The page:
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Virginia Woolf and The Death of the Moth

3 Pages 750 Words December 2018

Virginia Woolf was a bold feminist as well as a pioneer for women writers. She got the wheels turning for women in the world of literature. In “The Death of a Moth,” Woolf tells the story of a moth she observed flying around in the daytime. She points out how contradictory this moth is. She explains how the moth has feelings and struggles in its daily life, yet on the outside people see a different side of it. She continues to observe and admire the moth describing it’s color and watching it struggle. The moth lands on the windowsill and Woolf is keyed into the moth's difficulty in trying escape to the other side of the window. She notices the moth flying back and forth from corner to corner trying to find a way out; trying to find a way to live. As she watches the moth's multiple attempts fail, she decides to step in. As the moth lays on the window sill awaiting its death, Woolf grabs a pencil to help assist in the moth's final attempt at flight. Before she steps in to help, she changes her mind and retracts her pencil. Woolf realizes that the moth’s awkwardness and failure was death’s approach. She comes to terms that this moth’s death is inevitable even if she tries to help it, the moth won't escape death.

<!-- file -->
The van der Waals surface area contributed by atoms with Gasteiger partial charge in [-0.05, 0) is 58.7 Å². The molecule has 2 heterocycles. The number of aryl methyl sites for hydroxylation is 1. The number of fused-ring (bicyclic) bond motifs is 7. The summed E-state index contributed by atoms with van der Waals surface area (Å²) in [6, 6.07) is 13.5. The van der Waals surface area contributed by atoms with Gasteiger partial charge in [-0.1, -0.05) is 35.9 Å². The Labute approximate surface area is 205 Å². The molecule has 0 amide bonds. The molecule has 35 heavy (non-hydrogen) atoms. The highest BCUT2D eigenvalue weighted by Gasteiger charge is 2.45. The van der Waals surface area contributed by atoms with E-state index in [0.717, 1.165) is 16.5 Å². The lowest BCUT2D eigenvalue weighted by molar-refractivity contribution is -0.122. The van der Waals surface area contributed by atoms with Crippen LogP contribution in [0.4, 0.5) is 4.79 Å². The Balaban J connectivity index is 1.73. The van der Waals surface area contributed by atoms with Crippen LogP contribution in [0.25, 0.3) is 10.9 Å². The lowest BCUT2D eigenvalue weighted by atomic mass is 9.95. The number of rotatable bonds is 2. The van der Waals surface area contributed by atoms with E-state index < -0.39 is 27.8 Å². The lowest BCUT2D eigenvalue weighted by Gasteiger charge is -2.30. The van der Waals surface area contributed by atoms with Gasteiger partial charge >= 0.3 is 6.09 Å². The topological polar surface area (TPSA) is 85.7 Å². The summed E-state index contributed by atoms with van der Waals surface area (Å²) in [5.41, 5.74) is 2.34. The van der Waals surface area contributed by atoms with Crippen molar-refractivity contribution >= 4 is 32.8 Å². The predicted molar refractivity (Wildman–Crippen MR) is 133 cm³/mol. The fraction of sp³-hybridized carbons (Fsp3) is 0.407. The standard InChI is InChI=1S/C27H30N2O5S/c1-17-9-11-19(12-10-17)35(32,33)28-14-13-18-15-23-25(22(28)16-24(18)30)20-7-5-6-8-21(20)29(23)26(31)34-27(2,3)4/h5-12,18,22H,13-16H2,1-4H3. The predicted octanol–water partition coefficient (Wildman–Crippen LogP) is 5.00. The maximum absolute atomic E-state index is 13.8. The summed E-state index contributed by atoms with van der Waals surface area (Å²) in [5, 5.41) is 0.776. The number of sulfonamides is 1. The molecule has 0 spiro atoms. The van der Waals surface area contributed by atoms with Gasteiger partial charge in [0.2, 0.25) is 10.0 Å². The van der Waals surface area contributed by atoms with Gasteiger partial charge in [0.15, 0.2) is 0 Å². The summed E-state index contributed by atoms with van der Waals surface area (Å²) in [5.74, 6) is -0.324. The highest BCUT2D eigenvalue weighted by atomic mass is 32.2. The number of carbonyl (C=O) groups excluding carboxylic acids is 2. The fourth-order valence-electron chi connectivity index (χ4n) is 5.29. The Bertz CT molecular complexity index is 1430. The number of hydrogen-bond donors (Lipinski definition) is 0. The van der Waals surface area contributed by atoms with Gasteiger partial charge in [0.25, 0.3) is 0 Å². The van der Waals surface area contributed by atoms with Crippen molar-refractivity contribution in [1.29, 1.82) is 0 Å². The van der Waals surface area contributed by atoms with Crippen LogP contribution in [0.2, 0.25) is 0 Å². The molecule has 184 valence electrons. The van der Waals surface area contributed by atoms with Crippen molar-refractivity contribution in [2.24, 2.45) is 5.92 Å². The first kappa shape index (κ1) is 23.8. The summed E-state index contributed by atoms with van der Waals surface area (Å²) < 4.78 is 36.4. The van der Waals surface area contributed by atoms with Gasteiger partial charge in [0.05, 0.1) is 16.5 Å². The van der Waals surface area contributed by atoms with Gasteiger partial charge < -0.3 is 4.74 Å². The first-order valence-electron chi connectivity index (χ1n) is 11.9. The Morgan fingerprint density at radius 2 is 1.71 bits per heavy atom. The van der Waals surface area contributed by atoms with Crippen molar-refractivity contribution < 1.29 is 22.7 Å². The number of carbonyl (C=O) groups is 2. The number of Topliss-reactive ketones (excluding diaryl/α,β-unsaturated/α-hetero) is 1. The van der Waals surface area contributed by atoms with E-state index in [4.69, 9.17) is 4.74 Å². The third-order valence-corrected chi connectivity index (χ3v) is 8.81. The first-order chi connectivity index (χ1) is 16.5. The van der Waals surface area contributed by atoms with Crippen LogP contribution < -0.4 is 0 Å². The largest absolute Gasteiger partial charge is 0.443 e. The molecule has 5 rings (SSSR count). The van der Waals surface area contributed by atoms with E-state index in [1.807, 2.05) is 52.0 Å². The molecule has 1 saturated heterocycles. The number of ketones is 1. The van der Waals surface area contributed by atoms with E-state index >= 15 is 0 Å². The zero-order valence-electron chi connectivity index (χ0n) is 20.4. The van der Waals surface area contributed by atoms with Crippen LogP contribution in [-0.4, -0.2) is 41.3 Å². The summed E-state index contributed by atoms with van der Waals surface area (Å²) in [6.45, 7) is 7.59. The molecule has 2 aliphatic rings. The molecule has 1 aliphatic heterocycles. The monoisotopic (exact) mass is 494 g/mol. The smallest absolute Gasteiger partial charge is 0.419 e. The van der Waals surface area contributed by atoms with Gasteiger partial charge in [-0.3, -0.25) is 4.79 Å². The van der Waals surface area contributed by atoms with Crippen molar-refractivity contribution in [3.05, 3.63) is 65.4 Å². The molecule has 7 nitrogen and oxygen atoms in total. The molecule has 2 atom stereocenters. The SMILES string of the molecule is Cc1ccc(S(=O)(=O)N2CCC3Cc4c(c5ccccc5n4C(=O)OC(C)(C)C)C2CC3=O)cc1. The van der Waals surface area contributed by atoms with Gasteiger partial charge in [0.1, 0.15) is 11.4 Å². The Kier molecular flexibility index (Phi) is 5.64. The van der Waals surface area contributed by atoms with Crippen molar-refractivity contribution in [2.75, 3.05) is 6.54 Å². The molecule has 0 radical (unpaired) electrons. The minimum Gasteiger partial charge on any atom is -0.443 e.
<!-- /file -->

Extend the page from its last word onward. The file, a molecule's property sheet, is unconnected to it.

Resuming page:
Woolf’s essay is so well written some fail to see the underlying message and only see it for a story of a moth. Woolf’s writing style makes it difficult to find the message, but after dissecting the essay and re-reading you could get to the root of the essay’s argument or message. Woolf says she chose not to help the moth because its death was inevitable. Even if she had helped him escape death, they would meet again so what’s the point. She uses the moth as a parallel for herself and the audience to paint a dark yet relatable picture. Her main argument and message being no matter how hard one tries to escape death or prolong life nothing will help death is inevitable so why fight it? She is right there is no ...

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